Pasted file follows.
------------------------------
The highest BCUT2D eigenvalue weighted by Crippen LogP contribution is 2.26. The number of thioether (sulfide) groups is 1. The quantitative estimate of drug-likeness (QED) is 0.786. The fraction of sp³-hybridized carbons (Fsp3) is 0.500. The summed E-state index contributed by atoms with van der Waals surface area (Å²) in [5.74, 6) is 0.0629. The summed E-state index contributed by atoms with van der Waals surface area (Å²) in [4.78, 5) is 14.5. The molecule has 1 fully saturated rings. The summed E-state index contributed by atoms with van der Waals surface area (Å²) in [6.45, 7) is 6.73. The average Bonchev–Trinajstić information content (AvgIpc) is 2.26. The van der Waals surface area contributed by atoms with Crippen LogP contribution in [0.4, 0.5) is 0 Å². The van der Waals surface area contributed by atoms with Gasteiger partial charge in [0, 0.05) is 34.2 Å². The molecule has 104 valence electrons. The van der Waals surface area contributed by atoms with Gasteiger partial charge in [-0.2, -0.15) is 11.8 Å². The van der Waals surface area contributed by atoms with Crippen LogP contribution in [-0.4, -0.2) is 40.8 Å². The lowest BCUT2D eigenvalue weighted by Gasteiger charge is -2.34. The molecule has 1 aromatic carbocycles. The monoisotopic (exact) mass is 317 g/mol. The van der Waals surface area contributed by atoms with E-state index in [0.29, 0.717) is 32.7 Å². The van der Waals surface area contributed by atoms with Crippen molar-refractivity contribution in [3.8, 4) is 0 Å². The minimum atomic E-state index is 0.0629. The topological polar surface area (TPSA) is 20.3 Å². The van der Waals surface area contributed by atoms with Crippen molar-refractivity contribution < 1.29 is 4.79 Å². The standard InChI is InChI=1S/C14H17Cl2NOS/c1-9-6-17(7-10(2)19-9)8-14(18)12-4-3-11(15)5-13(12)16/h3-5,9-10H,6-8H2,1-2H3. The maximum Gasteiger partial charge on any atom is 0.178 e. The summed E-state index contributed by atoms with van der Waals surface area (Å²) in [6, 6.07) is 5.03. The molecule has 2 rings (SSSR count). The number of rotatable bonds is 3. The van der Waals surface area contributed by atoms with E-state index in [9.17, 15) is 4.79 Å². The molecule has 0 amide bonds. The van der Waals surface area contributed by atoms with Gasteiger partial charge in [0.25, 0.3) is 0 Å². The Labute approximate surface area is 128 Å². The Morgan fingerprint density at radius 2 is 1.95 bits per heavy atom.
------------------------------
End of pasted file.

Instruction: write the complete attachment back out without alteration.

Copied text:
The highest BCUT2D eigenvalue weighted by Crippen LogP contribution is 2.26. The number of thioether (sulfide) groups is 1. The quantitative estimate of drug-likeness (QED) is 0.786. The fraction of sp³-hybridized carbons (Fsp3) is 0.500. The summed E-state index contributed by atoms with van der Waals surface area (Å²) in [5.74, 6) is 0.0629. The summed E-state index contributed by atoms with van der Waals surface area (Å²) in [4.78, 5) is 14.5. The molecule has 1 fully saturated rings. The summed E-state index contributed by atoms with van der Waals surface area (Å²) in [6.45, 7) is 6.73. The average Bonchev–Trinajstić information content (AvgIpc) is 2.26. The van der Waals surface area contributed by atoms with Crippen LogP contribution in [0.4, 0.5) is 0 Å². The van der Waals surface area contributed by atoms with Gasteiger partial charge in [0, 0.05) is 34.2 Å². The molecule has 104 valence electrons. The van der Waals surface area contributed by atoms with Gasteiger partial charge in [-0.2, -0.15) is 11.8 Å². The van der Waals surface area contributed by atoms with Crippen LogP contribution in [-0.4, -0.2) is 40.8 Å². The lowest BCUT2D eigenvalue weighted by Gasteiger charge is -2.34. The molecule has 1 aromatic carbocycles. The monoisotopic (exact) mass is 317 g/mol. The van der Waals surface area contributed by atoms with E-state index in [0.29, 0.717) is 32.7 Å². The van der Waals surface area contributed by atoms with Crippen molar-refractivity contribution in [3.8, 4) is 0 Å². The minimum atomic E-state index is 0.0629. The topological polar surface area (TPSA) is 20.3 Å². The van der Waals surface area contributed by atoms with Crippen molar-refractivity contribution < 1.29 is 4.79 Å². The standard InChI is InChI=1S/C14H17Cl2NOS/c1-9-6-17(7-10(2)19-9)8-14(18)12-4-3-11(15)5-13(12)16/h3-5,9-10H,6-8H2,1-2H3. The maximum Gasteiger partial charge on any atom is 0.178 e. The summed E-state index contributed by atoms with van der Waals surface area (Å²) in [6, 6.07) is 5.03. The molecule has 2 rings (SSSR count). The number of rotatable bonds is 3. The van der Waals surface area contributed by atoms with E-state index in [9.17, 15) is 4.79 Å². The molecule has 0 amide bonds. The van der Waals surface area contributed by atoms with Gasteiger partial charge in [0.25, 0.3) is 0 Å². The Labute approximate surface area is 128 Å². The Morgan fingerprint density at radius 2 is 1.95 bits per heavy atom.